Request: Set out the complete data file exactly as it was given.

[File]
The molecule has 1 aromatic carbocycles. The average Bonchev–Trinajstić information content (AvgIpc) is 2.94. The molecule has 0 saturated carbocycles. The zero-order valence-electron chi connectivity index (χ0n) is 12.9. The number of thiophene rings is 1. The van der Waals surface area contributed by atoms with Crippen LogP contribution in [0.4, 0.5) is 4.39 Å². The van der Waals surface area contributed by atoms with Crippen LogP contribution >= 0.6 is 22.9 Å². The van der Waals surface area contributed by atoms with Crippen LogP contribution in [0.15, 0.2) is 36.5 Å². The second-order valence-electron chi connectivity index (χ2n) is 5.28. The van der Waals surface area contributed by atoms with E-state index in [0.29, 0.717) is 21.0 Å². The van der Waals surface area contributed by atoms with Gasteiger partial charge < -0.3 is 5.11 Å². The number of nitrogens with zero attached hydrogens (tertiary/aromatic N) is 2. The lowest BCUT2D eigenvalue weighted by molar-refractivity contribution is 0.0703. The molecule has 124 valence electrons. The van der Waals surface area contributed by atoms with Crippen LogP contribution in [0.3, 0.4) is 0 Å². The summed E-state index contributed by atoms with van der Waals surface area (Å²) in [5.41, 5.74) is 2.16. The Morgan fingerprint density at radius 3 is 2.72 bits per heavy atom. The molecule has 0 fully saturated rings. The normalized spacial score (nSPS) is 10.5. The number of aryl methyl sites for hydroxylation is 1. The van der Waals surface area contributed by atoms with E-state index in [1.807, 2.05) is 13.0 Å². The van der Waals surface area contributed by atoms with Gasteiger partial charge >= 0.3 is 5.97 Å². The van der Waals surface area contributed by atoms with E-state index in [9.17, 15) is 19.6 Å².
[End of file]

The molecule has 1 aromatic carbocycles. The average Bonchev–Trinajstić information content (AvgIpc) is 2.94. The molecule has 0 saturated carbocycles. The zero-order valence-electron chi connectivity index (χ0n) is 12.9. The number of thiophene rings is 1. The van der Waals surface area contributed by atoms with Crippen LogP contribution in [0.4, 0.5) is 4.39 Å². The van der Waals surface area contributed by atoms with Crippen LogP contribution >= 0.6 is 22.9 Å². The van der Waals surface area contributed by atoms with Crippen LogP contribution in [0.15, 0.2) is 36.5 Å². The second-order valence-electron chi connectivity index (χ2n) is 5.28. The van der Waals surface area contributed by atoms with E-state index in [0.29, 0.717) is 21.0 Å². The van der Waals surface area contributed by atoms with Gasteiger partial charge < -0.3 is 5.11 Å². The number of nitrogens with zero attached hydrogens (tertiary/aromatic N) is 2. The lowest BCUT2D eigenvalue weighted by molar-refractivity contribution is 0.0703. The molecule has 124 valence electrons. The van der Waals surface area contributed by atoms with Crippen LogP contribution in [0.3, 0.4) is 0 Å². The summed E-state index contributed by atoms with van der Waals surface area (Å²) in [5.41, 5.74) is 2.16. The Morgan fingerprint density at radius 3 is 2.72 bits per heavy atom. The molecule has 0 fully saturated rings. The normalized spacial score (nSPS) is 10.5. The number of aryl methyl sites for hydroxylation is 1. The van der Waals surface area contributed by atoms with E-state index in [1.807, 2.05) is 13.0 Å². The van der Waals surface area contributed by atoms with Gasteiger partial charge >= 0.3 is 5.97 Å². The van der Waals surface area contributed by atoms with E-state index in [9.17, 15) is 19.6 Å².